The reason why I did not move the whole thing, is that the welds tend to put stress on the structure : if I had removed the screws from the floor, it would have been Hell to realign everything back in place... And this workbench is first and foremost a tool I wanna use as soon as possible, sue me for taking a shortcut.
Long story short, 4 layers of anti-rust paint (Syntilor Polyuréthane gris clair RAL 7035) later , I finally have a clean structure ready to receive it countertop.
The top of the back legs is left unpainted on purpose, as I will weld stubs on them to hold the back shelf.
I ordered 2 counter tops from Leroy MErlin (french DIY store), 315cm long and 38mm thick, instead of the 58mm I originally wanted, just because it multiplied the cost by 3. I prepared the fixation by drilling 22 ø5mm holes in the structure, so I can screw the countertop from below.
I just cut slightly the right end so as to adjust the top to the not-square wall, and I secured it with 70mm screws.
Then I added the back shelf on top of the bench : I find it super useful to be able to store stuff right above the work area, plus it provides a vertical plan on which to put two dual electrical outlets... I can't remember where I salvaged the two lengths of perforated angle iron from, but it was maint to be, exactly the size I needed!
Finally I add a piece of countertop on top of my rolling tool chest : the result is an L-shaped workbench, whilst keeping the tool chest mobile if required. I had calculated the workbench height based on the tool chest so they would end up aligned...
To keep the countertop piece in place on the chest, I routed grooves underneath that nicely fit over the tool chest flanges around its work area. It doesn't move at all, without any modification of the tool chest. The countertop is then cut to fit snugly around the steel beam.
And since I was left with another piece of countertop, I've put it on two sawhorses to get an additional, temporary/removable workbench (spoiler alert of the project I'm currently working on)...
Happy New Year everyone!
Well, let's do some expectations management here : let's wish for this year to be just slightly better than the previous one, that'd be a great improvement.
Spoiler alert, real life being ahead of my articles published here (which is a nice way of saying I'm late on my articles) : the '59 beetle is back on the road! The picture above was shot a couple of days ago while cruising around the cape of Antibes.
I'm currently finalizing an article about the engine installation and first start, but it takes time to write, translate, etc... You'll just have to wait a bit longer!
Another article to come soon is the putting the Thing (181) back on the road (again), which has been quite a rabbit hole... Brace yourselves for a lengthy article there.
Finally, Santa Claus has been kind enough to give me a 360° camera, so I'm experimenting... And I'll leave you with two videos shot the past couple of weeks. Have a good trip!
Elvira : Rebuilding the 36hp, episode 10 : Heater Boxes
episode 10 : heater boxes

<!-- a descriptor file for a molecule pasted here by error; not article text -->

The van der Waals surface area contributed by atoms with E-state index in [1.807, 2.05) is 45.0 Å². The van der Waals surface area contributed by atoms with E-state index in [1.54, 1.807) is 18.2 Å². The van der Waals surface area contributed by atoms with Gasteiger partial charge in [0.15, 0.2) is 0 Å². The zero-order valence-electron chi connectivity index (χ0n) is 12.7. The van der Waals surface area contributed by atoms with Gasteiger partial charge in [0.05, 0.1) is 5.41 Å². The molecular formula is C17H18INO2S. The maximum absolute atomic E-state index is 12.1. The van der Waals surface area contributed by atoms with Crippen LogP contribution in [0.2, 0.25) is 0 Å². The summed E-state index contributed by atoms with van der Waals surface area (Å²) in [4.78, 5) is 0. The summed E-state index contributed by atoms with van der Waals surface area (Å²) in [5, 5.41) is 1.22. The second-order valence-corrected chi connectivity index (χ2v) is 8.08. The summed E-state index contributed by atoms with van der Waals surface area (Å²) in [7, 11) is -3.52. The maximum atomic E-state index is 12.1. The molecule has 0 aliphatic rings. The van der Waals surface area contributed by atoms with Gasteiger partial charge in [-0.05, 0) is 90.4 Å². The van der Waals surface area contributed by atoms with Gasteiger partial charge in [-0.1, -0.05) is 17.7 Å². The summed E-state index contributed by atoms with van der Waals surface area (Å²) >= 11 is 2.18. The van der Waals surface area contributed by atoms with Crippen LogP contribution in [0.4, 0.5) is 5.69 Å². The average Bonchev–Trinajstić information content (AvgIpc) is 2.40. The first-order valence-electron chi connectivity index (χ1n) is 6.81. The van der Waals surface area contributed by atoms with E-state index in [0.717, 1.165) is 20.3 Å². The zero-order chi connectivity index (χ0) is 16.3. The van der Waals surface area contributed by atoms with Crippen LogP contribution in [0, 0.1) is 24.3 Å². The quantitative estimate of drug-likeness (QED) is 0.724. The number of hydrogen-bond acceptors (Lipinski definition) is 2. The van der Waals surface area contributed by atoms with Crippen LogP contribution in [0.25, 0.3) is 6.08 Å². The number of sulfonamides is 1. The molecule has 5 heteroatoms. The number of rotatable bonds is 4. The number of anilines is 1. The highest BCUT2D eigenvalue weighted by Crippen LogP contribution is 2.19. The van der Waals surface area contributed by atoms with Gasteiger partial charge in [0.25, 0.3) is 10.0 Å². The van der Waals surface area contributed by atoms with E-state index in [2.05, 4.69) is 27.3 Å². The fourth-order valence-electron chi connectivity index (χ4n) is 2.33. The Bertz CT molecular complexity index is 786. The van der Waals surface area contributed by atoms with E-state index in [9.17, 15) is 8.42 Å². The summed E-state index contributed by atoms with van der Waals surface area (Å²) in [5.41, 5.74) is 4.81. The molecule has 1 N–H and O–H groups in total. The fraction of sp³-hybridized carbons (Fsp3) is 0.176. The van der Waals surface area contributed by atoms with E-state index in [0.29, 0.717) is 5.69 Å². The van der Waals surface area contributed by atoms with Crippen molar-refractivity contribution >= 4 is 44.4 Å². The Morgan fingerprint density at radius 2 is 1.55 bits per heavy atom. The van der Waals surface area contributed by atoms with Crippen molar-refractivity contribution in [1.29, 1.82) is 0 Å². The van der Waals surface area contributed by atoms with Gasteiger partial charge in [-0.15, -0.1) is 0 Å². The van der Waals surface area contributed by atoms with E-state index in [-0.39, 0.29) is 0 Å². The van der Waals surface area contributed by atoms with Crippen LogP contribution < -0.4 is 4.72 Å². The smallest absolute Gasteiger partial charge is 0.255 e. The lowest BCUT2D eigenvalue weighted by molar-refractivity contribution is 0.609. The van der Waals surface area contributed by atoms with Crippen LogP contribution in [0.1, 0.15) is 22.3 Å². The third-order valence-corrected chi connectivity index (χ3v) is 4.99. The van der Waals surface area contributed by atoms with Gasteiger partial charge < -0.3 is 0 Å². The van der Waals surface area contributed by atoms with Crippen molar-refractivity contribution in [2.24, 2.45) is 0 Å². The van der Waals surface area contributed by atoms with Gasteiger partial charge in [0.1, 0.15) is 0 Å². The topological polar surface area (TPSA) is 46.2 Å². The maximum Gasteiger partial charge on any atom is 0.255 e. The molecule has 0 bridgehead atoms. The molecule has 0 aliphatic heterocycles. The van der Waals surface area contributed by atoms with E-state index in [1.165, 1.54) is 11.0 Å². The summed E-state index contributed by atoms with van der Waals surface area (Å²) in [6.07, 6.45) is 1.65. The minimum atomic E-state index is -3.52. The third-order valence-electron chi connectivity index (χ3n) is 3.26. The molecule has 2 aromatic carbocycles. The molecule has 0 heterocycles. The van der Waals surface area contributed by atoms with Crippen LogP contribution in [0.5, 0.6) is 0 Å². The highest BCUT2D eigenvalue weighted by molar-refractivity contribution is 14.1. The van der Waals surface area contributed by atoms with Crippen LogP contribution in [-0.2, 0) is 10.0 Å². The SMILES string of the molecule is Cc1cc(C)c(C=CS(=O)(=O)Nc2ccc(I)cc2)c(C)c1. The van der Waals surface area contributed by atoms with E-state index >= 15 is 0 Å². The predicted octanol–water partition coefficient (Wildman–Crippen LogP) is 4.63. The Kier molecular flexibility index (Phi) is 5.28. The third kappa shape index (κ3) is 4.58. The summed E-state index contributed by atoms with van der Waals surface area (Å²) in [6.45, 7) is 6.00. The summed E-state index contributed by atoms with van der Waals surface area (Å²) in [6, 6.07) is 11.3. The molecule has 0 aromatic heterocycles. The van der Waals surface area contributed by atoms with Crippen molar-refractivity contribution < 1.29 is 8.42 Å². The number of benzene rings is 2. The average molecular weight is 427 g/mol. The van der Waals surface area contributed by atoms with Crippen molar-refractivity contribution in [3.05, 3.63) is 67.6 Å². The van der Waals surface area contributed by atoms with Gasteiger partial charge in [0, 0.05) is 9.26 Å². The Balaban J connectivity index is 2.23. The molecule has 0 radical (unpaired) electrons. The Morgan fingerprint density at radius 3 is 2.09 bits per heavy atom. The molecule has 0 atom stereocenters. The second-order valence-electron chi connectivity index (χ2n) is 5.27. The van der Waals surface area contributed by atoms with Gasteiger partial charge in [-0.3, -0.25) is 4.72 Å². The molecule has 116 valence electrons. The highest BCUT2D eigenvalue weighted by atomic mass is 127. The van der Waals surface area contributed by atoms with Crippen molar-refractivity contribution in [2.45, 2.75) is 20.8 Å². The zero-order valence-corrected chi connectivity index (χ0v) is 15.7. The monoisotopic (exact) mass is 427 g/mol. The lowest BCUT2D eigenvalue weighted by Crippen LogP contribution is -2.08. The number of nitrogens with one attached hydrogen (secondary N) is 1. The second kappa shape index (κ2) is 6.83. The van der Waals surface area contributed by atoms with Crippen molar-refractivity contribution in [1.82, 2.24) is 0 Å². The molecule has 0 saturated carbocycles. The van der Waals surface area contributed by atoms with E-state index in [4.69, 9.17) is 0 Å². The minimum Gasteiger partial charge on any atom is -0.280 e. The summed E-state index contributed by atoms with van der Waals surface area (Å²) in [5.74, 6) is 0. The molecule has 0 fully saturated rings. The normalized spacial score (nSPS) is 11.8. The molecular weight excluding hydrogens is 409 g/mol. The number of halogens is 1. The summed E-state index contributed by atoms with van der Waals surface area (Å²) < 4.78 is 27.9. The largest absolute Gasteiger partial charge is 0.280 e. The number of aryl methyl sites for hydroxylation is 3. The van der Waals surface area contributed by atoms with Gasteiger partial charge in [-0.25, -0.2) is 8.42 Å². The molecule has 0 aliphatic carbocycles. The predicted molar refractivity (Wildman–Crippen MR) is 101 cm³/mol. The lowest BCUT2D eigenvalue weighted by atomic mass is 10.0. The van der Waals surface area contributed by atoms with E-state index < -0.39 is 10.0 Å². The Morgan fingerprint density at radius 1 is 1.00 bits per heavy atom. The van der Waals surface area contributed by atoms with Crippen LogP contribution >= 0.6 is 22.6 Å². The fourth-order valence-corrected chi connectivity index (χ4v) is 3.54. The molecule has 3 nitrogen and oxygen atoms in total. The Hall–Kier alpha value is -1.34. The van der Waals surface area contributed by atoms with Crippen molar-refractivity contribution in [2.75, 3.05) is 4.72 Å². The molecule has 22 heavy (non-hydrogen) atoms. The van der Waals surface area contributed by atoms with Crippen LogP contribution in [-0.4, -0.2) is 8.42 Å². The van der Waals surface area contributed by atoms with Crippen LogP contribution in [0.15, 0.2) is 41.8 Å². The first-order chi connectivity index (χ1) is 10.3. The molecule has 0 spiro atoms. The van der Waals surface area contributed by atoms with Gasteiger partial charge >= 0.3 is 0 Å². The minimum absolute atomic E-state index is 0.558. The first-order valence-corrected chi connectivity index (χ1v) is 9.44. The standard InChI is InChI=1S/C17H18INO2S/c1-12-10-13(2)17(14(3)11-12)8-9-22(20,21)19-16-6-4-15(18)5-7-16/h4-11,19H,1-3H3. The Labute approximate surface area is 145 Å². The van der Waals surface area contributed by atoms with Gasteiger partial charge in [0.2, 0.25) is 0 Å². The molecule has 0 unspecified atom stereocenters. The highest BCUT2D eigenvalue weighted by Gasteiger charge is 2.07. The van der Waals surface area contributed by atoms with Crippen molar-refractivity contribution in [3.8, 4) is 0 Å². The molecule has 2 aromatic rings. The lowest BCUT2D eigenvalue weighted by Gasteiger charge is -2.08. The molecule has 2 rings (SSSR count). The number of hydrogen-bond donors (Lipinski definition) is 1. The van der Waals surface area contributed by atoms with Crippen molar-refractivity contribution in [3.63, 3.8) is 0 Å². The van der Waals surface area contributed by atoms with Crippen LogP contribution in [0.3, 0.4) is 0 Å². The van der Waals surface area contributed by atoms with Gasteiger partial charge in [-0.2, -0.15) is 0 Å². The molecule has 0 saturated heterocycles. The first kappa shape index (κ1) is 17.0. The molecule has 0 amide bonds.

I've never had any heating in this ride, which kinda limits its usage in winter (yes, even on the French Riviera!).. Even though I've owned it for over 25 years! It's high time I do something about it!
I initially only had J-Tubes on my engine ; so I started by sourcing a pair of used heater boxes. A bit of rust, a couple of dents and holes, a locked mechanism and a missing lever... But nothing patience, WD40 and a MIG can't fix.
So I start by thoroughly cleaning, followed by sandblasting all the parts. I protect with a bit of masking tape the part of the mechanism that can't be taken apart easily (as its welded in place), to avoid messing with it while sandblasting...
One of the mechanisms is seized by rust (articulated lever) ; WD40 doesn't help, and the bearing finally ripped off as I was trying to free the lever. I finally managed to persuade it to move after clamping it in the vise, so I plug-welded it back on. Done.
On the other side, the mechanism was not seized, but was missing the lever actionnating it. Using a piece of masking tape, I copy the shape of the one present on the other box. Two saw cuts, some filing and drilling two holes, I have a pretty good copy ready to plug weld in place.
All parts finally get a couple of coats of rattle-can Rustoleum hi-temp paint (supposed to handle up to 650°C/1200°F, but I won't hold my breath). All the hardware gets bead blasted, and it's ready for reassembly.
For the whole system to work properly, and for the heated air to be actually forced into the passenger compartment, it requires the under engine tins to be present with their moving flap to redirect the airflow. I did not have those tins on my original engine, and they are getting harder to find (and never built as reproductions). But with some patience, regularly checking online ads, and some bucks, I finally found a pair.
The ones I got were in an ok state, with just a little tab broken on one of the moving flaps. Thorough clean up with naphtha and brake cleaning fluid, then bead blasting to get rid of the flaking paint. And since those are below engine tins,exposed to road gravels, I brush two coats of Hammerite, as it will protect them better than any body paint. Here you can see the left on in its original state, and the right one after full treatment :
I can then focus on fixing the broken tab on the other heater box : only took some MIG persuasion to tackle it.
Bead blasting again it is, and a lick of paint again :
While I was at it, I also changed the flaps control cable, the little rubber boots back where the cable gets out of the chassis, and the fittings on the boxes levers ; next I'll put all this back in the car, and make sure the flaps actually move as expected!
But this will have to wait until the next episode!